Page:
South Dakota has an even worse legacy than their northern neighbors. South Dakota was nicknamed the “Mississippi of the North” for their rigorous suppression of Native American voting rights. The 14th Amendment was supposed to grant citizenship to anyone “born or naturalized” in the United States. Yet they had to be “subject to the jurisdiction thereof,” which was interpreted to exclude American Indians who lived on tribal lands. Sadly, it wouldn’t be until 1924 that the Indian Citizenship Act made them full citizens.
Even then, South Dakota still ignored their rights and forbade American Indians from voting or holding elective office. Three counties continued to unlawfully deny their right to vote until the mid-’70s, and it wasn’t until the 1980s that they were finally allowed to serve in all elected offices. While the majority of the counties targeted in the Voting Rights Act were in southern states, two of South Dakota’s counties were included for their blatant suppression of the state’s Indigenous people.
Sadly, the prejudices and suppression continue to this day. Despite 10% of South Dakota’s population being Native American, Republican legislators refused to consider allowing the use of Tribal IDs to qualify as voter identification. South Dakota also doesn't provide voter registration services as required by the National Voter Registration Act, which states that public assistance agencies and motor vehicle offices have to provide those services. The state’s refusal spawned a lawsuit from two Sioux tribes saying their members were disproportionately affected. In addition, South Dakota rejects an unusually large number of completed applications that tend to impact Indigenous applicants.
In addition to those two counties in South Dakota, there were two other states added in 1975 that require preclearance under the Voting Rights Act (VRA): Arizona and Alaska. In Alaska, there are over 230 federally recognized Indian tribes that make up 15.6% of the state’s population. There has long been a history of voter suppression against the Indigenous population, but after the Supreme Court gutted the VRA, Alaska Republicans went back to the work of suppression.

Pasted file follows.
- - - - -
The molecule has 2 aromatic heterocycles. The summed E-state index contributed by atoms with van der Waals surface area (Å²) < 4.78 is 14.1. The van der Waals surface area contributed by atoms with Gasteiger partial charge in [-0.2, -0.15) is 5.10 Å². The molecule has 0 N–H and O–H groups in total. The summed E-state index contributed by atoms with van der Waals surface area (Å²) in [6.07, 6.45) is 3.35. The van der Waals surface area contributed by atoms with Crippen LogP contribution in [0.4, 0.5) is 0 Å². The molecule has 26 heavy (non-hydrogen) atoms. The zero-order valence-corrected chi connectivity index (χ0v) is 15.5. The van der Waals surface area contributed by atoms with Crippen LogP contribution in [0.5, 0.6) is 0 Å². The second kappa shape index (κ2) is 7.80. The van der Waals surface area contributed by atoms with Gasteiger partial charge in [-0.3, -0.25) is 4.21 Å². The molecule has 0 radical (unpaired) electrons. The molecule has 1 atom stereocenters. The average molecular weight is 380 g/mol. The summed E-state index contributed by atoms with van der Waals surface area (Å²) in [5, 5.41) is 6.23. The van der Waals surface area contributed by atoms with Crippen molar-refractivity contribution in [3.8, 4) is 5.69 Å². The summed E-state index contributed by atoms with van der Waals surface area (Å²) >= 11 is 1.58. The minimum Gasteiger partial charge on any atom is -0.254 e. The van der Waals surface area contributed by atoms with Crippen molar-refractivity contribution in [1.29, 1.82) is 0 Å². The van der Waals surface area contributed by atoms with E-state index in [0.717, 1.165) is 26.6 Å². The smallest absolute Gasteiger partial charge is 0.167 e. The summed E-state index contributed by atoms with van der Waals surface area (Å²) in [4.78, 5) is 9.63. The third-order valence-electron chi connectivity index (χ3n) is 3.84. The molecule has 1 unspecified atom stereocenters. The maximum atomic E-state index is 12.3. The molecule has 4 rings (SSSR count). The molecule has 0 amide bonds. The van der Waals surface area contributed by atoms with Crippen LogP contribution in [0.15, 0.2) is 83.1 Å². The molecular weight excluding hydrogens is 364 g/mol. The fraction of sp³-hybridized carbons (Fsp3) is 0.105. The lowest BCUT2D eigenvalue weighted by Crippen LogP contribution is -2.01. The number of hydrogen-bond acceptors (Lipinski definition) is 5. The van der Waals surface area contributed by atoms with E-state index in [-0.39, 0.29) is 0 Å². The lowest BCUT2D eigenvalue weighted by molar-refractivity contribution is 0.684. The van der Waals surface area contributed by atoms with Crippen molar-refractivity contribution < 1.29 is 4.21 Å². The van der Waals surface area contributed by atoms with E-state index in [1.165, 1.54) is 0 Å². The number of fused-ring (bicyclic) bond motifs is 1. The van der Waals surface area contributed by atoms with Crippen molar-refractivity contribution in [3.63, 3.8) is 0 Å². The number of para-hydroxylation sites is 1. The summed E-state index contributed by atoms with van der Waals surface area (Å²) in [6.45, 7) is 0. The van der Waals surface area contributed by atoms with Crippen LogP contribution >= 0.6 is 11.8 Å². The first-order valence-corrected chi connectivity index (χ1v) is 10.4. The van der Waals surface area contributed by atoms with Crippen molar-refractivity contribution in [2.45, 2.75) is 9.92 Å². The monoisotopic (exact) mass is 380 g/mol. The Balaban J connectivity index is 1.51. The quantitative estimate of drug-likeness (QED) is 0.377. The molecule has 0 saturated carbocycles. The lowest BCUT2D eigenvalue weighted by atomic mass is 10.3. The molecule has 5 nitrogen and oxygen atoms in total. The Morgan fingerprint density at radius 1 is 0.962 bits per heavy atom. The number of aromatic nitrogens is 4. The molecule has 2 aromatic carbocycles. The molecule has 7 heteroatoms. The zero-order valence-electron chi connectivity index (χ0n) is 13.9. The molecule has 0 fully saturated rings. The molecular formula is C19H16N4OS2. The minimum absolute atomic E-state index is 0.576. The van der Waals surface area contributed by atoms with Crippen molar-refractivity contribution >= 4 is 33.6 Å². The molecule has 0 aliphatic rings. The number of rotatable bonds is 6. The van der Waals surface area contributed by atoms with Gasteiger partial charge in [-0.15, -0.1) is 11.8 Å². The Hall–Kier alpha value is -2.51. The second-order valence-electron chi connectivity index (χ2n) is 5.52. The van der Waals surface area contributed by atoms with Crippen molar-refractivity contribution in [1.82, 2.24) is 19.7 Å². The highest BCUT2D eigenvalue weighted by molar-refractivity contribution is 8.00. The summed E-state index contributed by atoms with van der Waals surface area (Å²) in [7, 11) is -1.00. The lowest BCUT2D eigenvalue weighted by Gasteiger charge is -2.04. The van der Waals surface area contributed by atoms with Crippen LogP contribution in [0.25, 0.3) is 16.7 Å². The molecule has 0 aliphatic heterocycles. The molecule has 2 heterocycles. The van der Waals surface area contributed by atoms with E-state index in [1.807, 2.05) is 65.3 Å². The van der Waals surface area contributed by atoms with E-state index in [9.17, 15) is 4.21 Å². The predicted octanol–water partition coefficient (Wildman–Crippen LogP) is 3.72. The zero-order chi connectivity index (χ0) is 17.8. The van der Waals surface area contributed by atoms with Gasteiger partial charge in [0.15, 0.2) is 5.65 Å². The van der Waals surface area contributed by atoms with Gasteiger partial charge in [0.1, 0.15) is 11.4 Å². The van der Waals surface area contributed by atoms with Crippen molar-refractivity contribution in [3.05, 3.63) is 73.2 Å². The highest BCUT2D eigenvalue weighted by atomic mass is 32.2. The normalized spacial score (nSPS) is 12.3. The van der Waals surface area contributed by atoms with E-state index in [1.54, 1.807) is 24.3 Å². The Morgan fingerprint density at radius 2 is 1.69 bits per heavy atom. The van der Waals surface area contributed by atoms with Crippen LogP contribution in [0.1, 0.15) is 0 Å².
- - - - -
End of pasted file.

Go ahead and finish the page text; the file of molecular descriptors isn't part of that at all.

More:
The Alaska GOP requires anyone getting an absentee ballot to sign certification in front of a notary, and made no exceptions during the pandemic. The Arctic Village Council complained that this was a burden because Alaskan Natives were over five times as likely as white Americans to get COVID-19, and their hospitals were understaffed and underequipped. In fact, Alaskan Natives accounted for almost 50% of all COVID-19 deaths in the state. However, the state GOP cynically decided that this would mean their Native population would be more likely to stay home during the election. Thankfully, the Alaska Supreme Court issued an injunction before the 2020 election.
Meanwhile, in North Carolina, after attempting to gerrymander districts to dilute the Black and Native vote, the state GOP has advanced multiple voter suppression bills that target immigrants and minority voters. One bill requires the purging of voters who have been excused from jury service in the past, and yet another bill requires that valid, mailed ballots be discarded that arrive after Election Day, even if they were mailed prior. Another bill forbids local election officials from receiving grants, which help to not only ensure adequate supplies, but also that there are enough workers to work the polls. This would impact the tribal communities.